One of the big debates in the battle over how to regulate Transportation Network Companies (TNCs) like Lyft, Sidecar, and uberX is over how to ensure adequate insurance. The Seattle City Council seemed pretty adamant about requiring insurance comparable to the commercial insurance required of taxi drivers, while the TNCs basically argued: “Don’t worry, we’re handling it, trust us.” Particularly offensive to the TNCs is a provision that requires that their blanket insurance cover drivers whenever they are logged into the system, not just when they are engaged with a passenger.
Good thing too, because insurance companies are busy updating their personal auto insurance policies to explicitly exclude coverage when the vehicle is used in connection with TNC services, for example, in the revision above that Amica has sent to customers:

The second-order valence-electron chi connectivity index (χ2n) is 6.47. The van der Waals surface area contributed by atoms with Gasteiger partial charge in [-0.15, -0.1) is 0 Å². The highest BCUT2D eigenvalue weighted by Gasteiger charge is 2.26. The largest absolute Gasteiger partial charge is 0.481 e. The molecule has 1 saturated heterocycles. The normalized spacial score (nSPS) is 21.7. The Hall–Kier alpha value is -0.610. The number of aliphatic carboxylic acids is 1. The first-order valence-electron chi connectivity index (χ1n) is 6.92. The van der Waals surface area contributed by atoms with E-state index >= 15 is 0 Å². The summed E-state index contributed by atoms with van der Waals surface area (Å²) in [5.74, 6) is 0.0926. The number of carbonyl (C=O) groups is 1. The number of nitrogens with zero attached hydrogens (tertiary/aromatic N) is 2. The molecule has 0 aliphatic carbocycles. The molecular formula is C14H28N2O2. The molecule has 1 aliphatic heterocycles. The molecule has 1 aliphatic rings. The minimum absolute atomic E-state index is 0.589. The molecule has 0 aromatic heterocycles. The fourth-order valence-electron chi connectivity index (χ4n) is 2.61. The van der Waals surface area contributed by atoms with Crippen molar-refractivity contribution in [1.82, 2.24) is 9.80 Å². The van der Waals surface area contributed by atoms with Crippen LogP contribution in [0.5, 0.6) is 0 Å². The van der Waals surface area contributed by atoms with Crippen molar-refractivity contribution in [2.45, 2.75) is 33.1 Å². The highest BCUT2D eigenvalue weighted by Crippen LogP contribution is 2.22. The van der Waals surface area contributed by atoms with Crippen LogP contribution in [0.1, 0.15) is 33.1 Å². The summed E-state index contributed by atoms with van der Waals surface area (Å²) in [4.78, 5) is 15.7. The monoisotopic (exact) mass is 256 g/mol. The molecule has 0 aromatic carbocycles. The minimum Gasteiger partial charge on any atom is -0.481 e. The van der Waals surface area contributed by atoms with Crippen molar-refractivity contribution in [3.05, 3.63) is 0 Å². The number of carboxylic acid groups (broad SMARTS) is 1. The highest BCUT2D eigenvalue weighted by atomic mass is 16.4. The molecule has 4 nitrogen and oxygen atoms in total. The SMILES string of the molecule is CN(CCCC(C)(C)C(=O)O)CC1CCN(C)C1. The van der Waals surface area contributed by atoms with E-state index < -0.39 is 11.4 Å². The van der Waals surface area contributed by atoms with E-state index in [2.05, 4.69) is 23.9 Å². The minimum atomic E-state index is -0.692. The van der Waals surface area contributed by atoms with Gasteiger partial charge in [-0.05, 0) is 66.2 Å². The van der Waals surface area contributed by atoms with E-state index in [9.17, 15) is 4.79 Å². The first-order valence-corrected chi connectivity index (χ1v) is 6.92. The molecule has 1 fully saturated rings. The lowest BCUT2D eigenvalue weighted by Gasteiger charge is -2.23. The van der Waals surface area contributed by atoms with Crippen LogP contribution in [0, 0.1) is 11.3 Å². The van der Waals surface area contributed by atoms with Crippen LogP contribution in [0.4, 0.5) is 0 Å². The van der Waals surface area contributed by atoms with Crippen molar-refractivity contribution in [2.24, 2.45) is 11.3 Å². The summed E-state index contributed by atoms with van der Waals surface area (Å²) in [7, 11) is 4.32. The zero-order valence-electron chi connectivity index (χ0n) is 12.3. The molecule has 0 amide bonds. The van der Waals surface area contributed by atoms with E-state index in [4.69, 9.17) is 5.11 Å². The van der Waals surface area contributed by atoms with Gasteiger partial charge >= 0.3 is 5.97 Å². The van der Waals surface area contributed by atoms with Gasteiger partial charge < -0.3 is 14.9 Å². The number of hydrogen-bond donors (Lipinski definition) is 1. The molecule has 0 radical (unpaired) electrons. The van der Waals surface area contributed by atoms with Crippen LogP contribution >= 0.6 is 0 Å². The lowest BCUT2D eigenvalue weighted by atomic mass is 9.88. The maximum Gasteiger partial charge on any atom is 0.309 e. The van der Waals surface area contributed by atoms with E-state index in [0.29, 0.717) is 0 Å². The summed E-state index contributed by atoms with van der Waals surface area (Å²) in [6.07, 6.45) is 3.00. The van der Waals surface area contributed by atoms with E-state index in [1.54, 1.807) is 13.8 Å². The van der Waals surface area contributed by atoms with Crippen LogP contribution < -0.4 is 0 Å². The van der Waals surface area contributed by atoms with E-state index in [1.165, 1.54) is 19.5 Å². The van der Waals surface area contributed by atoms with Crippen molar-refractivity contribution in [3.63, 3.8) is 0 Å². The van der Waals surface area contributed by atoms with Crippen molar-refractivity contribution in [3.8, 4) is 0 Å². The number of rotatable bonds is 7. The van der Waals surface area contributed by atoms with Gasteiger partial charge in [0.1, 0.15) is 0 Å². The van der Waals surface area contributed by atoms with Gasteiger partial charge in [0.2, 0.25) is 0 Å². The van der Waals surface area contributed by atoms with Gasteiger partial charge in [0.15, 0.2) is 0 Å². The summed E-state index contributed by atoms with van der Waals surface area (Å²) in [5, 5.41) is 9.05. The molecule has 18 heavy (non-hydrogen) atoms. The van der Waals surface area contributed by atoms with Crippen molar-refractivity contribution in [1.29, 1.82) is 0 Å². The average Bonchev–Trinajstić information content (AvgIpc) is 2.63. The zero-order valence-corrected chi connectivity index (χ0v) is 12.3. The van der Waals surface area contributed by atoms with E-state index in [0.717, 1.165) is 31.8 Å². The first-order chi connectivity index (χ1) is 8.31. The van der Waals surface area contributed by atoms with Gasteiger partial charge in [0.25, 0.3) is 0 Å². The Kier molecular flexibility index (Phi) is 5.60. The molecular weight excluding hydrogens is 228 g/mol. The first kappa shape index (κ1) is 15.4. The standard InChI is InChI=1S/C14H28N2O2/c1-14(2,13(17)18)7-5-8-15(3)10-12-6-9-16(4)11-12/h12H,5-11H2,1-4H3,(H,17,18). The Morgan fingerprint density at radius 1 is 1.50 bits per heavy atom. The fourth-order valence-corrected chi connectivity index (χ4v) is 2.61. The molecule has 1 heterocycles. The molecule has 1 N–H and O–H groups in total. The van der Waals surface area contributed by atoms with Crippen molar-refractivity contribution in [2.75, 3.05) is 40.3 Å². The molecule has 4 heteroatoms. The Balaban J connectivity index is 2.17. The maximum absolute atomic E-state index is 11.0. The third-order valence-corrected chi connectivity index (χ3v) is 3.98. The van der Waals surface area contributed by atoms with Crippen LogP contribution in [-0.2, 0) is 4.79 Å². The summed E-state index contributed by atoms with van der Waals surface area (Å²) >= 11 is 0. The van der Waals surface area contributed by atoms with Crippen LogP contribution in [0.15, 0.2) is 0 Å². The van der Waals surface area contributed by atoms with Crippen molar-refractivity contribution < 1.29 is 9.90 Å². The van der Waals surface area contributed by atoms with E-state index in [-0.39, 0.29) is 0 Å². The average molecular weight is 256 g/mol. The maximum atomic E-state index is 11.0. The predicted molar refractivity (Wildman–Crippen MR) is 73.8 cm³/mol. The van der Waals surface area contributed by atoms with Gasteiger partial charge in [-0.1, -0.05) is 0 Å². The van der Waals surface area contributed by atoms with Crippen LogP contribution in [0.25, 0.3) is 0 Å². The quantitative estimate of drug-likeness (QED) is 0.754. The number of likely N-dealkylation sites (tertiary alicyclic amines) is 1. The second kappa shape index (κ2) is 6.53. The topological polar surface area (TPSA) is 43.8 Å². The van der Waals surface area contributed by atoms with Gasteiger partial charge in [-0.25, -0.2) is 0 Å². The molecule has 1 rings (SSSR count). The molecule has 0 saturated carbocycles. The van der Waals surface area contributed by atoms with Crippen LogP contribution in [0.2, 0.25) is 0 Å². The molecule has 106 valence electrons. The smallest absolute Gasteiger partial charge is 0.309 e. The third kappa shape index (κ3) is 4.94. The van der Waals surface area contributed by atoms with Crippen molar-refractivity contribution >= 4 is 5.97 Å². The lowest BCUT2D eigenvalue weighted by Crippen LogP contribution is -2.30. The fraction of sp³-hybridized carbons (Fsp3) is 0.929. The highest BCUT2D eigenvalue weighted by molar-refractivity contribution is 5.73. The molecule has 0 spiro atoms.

We have excluded Medical Payments Coverage for bodily injury sustained by anyone other than you or any family member while occupying, or when struck by, your covered auto while it is enrolled in a personal vehicle sharing program under the terms of a written agreement and being used in connection with such program.
What exactly does this language mean? I’m not sure. But I wouldn’t count on my insurance company paying a claim on an incident that occurred while I was logged into a TNC. Or, perhaps, ever.
TNC boosters seem to think that because there’s an app, it changes everything! It doesn’t. Your personal auto insurance does not cover commercial for-hire use. So I’d make damn sure the TNC’s insurance does before assuming the liability that comes with being a for-hire driver.